Oak Flat tourism will help us more than the Resolution Copper mine
Opinion: Oak Flat tourism may end the boom and bust cycle we’ve seen for years near Superior. Resolution Copper would destroy what we are trying to build.
I am the president of the Superior Association of Concerned Citizens and Retired Minors, which has 250 members and is growing. We are adamantly opposed to the mine resolution proposal, and we strongly support the Save Oak Flat law that is before Congress.
If enacted, the bill would prevent a pending land swap that would transfer land from the Tonto National Forest which includes Oak Flat to Resolution Copper Co. President Dwight Eisenhower protected Oak Flat from all mining in 1955 .
The land swap would deprive Oak Flat of these protections. The Resolution mine will destroy the Oak Flat and Superior groundwater supplies as we go through a period of prolonged extreme drought.
We cannot allow that to happen.
Bisbee and Jermone courted the tourists. So are we
Superior’s long-term economic prosperity rests on protecting the beautiful landscape that surrounds our community, conserving our water resources for future generations, and preserving Oak Flat, which is a sacred Native American cultural site on the National Registry. historic places as a traditional cultural asset. . Oak Flat is also a world famous recreational and climbing site that attracts tourists to Superior.
We’re about to become the next Bisbee and Jerome. These historic mining towns were abandoned after their mines closed. They have both grown into vibrant communities based on tourism. We have the ability to do this by protecting Oak Flat.
I am a fifth generation miner born and raised in Superior. I worked in its underground mine between 1973 and 1982 when Magma Copper closed it without warning and abandoned the city. I was a union negotiator in 1982.
After Magma abandoned Superior, I worked at the BHP underground mine in San Manuel from 1986 until it closed in 1999. BHP has done nothing for San Manuel since then and the city’s commercial district has gone. collapsed.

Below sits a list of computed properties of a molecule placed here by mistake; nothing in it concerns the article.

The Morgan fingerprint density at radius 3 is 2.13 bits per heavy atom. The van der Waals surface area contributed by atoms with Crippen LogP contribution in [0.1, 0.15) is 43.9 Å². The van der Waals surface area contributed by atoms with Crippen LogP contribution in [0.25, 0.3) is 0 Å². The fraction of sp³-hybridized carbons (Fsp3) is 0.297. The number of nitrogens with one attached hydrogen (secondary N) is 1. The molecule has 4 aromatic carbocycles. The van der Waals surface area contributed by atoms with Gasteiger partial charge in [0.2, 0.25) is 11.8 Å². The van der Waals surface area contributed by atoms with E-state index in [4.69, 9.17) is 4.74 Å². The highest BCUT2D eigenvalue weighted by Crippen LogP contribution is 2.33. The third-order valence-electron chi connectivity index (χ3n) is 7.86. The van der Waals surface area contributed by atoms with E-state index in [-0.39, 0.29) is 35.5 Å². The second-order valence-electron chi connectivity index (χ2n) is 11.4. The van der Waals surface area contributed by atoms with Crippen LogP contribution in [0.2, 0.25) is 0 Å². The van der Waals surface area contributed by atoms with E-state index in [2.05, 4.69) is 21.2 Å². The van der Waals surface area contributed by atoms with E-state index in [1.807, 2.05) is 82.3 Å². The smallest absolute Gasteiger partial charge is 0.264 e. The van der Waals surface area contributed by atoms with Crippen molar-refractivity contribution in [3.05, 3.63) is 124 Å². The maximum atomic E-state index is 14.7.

Why depend on a mine that will one day close?
The Resolution mine would once again make Superior economically dependent on a project that will inevitably shut down. And when that happens, the community’s economy collapses, people move out, and families struggle. We need to break this cycle.
Here’s what happened to Superior when the Magma mine closed in 1982:
- 1,200 people were dismissed without notice.
- Several shops closed.
- People have lost their homes and cars.
- Many families have divorced.
- The population has grown from 4,500 to 2,800.
- School revenues, sales taxes, and government share have plunged.
- The company-owned hospital closed and families were left without insurance.
I served on the Superior City Council from 1989 to 1999 when we had to rebuild the city’s economy. We have focused on recreation and tourism.
Another view: Resolution A copper mine would boost our city’s economy
We, and subsequent councils, have transformed the city and created a solid foundation for Superior’s economy to grow without resolution. These actions included:
- Consolidate the sewer and fire quarters to reduce property taxes.
- Construction of a new high school.
- Obtaining new fire trucks and ambulances.
- Construction of a new municipal park and a swimming pool.
- Issuing of a deposit of 1 million dollars for the improvement of the streets.
- Stimulate the development of new housing.
- Creation of an industrial park.
- Opening of a medical establishment at a sliding scale.
- Create a series of community events to generate income.
It’s time to end this boom-bust cycle
Resolution Copper is owned by Rio Tinto and BHP, two of the world’s largest foreign mining companies. Resolution doesn’t care what happens to Superior and will only invest enough money in the city to generate good publicity.
If Resolution cared about Superior, why did the company refuse to be annexed, which would have generated tax revenue for Superior?
If Resolution cared about good jobs, why hasn’t it hired union workers for $ 2 billion worth of construction over the past decade?
Superior needs Oak Flat for their recreation, just as the Apache tribe of San Carlos and other Indian communities need Oak Flat for their religious and spiritual ceremonies.
Superior’s sustainable future lies first and foremost in the end of the boom / bust mining cycle.
Henry C. Munoz Sr. is the president of the Concerned Citizens and Retired Miners Association of Superior. He worked as a miner for over two decades, including about nine years at the Magma copper mine in Superior before it closed. Contact him at [email protected]